Women and gender activists have blamed society for the trauma faced by Sexual Gender Based Violence (SGBV) survivors after abuse, describing the long and clumsy pathway victims go through for them to report their complaints as traumatizing.
Speaking at a journalists sensitization workshop held in Harare on Wednesday, Musasa Project Legal Legal Officer, Tinashe Chitunhu raised concern on the long and clumsy channel SGBV victims go through for them to report their complaints.
“If a survivor is sexually abused, family chose to discuss the issue within the family first, but the tend to forget what the survivor is going through and the channel is very long and clumsy and it traumatizes the survivors.
“We have tried to develop a referral pathway that is short enough so that a survivor can get prompt treatment and response first,” she said.
Chitunhu however said that paths can differ depending on the survivor’s case because of the response or assistance they will get and also because of the time sensitiveness of the response.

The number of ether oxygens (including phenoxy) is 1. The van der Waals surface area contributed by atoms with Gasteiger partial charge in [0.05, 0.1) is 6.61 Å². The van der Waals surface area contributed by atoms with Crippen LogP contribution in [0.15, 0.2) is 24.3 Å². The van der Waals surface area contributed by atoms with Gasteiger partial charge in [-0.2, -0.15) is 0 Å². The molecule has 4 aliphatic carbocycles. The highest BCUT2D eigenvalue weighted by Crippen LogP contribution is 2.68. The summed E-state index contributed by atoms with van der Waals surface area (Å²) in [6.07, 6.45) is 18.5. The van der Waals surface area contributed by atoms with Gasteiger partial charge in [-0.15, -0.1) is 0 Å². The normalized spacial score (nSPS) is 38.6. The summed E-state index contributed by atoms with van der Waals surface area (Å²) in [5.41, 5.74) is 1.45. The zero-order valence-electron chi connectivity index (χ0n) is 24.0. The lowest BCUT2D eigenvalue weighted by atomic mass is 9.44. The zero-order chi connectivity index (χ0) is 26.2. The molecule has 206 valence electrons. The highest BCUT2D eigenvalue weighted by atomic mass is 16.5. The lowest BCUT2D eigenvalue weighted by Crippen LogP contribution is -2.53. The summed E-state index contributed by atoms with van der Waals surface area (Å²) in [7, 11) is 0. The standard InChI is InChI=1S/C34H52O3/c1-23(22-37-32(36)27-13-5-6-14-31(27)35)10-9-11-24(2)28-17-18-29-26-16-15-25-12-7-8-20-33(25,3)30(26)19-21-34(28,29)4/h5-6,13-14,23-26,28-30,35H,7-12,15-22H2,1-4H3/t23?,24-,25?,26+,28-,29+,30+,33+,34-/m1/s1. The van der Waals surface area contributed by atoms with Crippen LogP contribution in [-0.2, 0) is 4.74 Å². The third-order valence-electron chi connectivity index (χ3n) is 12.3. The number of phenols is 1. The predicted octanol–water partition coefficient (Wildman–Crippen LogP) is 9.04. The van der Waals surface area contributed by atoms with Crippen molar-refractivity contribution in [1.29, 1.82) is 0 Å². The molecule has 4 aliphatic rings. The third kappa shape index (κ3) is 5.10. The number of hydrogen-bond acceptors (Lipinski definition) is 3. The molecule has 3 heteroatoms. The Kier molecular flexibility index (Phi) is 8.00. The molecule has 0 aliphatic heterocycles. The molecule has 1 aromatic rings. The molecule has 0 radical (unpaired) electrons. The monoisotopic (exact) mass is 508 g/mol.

The workshop was organized by the Zimbabwe Union of Journalists (ZUJ) and was attended by journalists from the public and private media, representatives from the Gender Commission, UNFP, the police and Shamwari Yemwanasikana among others.
Zimbabwe Gender Commission, Chief Executive Officer, Virginia Muwanigwa urged journalists not to worsen the plight of gender based violence survivors by employing insensitive words.
She accused journalists of shifting the story and setting an agenda which in the end traumatizes the survivors.
The outgoing ZUJ president, Michael Chideme said journalists were not doing justices on reporting SGBV cases.
“We urge journalists to do documentaries in rural areas of GBV specifying on men where do they report to because these case are not being covered well and also the words that journalists are using are more misleading that revealing the case,” he said.
The United Nations Population Fund (UNFP) has together with its partners including government developed a One Stop Concept and shelters for the survivors of SGBV.